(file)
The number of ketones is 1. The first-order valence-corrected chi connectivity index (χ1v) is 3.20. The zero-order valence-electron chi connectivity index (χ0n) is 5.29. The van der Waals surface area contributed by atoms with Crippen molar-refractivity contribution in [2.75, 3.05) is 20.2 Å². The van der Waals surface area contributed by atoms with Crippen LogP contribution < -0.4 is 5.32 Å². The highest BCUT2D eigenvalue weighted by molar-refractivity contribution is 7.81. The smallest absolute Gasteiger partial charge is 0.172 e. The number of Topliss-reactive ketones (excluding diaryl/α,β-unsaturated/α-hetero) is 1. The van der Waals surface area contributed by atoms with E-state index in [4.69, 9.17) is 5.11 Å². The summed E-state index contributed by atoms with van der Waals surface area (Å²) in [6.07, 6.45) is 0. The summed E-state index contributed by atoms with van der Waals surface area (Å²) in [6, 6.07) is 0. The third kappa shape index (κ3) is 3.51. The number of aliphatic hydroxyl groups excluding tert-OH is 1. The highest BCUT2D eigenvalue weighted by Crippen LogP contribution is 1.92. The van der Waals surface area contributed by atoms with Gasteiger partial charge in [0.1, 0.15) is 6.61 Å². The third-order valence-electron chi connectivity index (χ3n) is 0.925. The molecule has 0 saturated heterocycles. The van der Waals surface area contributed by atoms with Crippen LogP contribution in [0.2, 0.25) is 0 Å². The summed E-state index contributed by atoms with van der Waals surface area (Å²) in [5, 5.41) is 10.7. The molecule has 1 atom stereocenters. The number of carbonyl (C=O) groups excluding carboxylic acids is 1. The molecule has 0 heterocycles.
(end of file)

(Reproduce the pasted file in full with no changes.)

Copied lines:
The number of ketones is 1. The first-order valence-corrected chi connectivity index (χ1v) is 3.20. The zero-order valence-electron chi connectivity index (χ0n) is 5.29. The van der Waals surface area contributed by atoms with Crippen molar-refractivity contribution in [2.75, 3.05) is 20.2 Å². The van der Waals surface area contributed by atoms with Crippen LogP contribution < -0.4 is 5.32 Å². The highest BCUT2D eigenvalue weighted by molar-refractivity contribution is 7.81. The smallest absolute Gasteiger partial charge is 0.172 e. The number of Topliss-reactive ketones (excluding diaryl/α,β-unsaturated/α-hetero) is 1. The van der Waals surface area contributed by atoms with E-state index in [4.69, 9.17) is 5.11 Å². The summed E-state index contributed by atoms with van der Waals surface area (Å²) in [6.07, 6.45) is 0. The summed E-state index contributed by atoms with van der Waals surface area (Å²) in [6, 6.07) is 0. The third kappa shape index (κ3) is 3.51. The number of aliphatic hydroxyl groups excluding tert-OH is 1. The highest BCUT2D eigenvalue weighted by Crippen LogP contribution is 1.92. The van der Waals surface area contributed by atoms with Gasteiger partial charge in [0.1, 0.15) is 6.61 Å². The third-order valence-electron chi connectivity index (χ3n) is 0.925. The molecule has 0 saturated heterocycles. The van der Waals surface area contributed by atoms with Crippen LogP contribution in [0.2, 0.25) is 0 Å². The summed E-state index contributed by atoms with van der Waals surface area (Å²) in [5, 5.41) is 10.7. The molecule has 1 atom stereocenters. The number of carbonyl (C=O) groups excluding carboxylic acids is 1. The molecule has 0 heterocycles.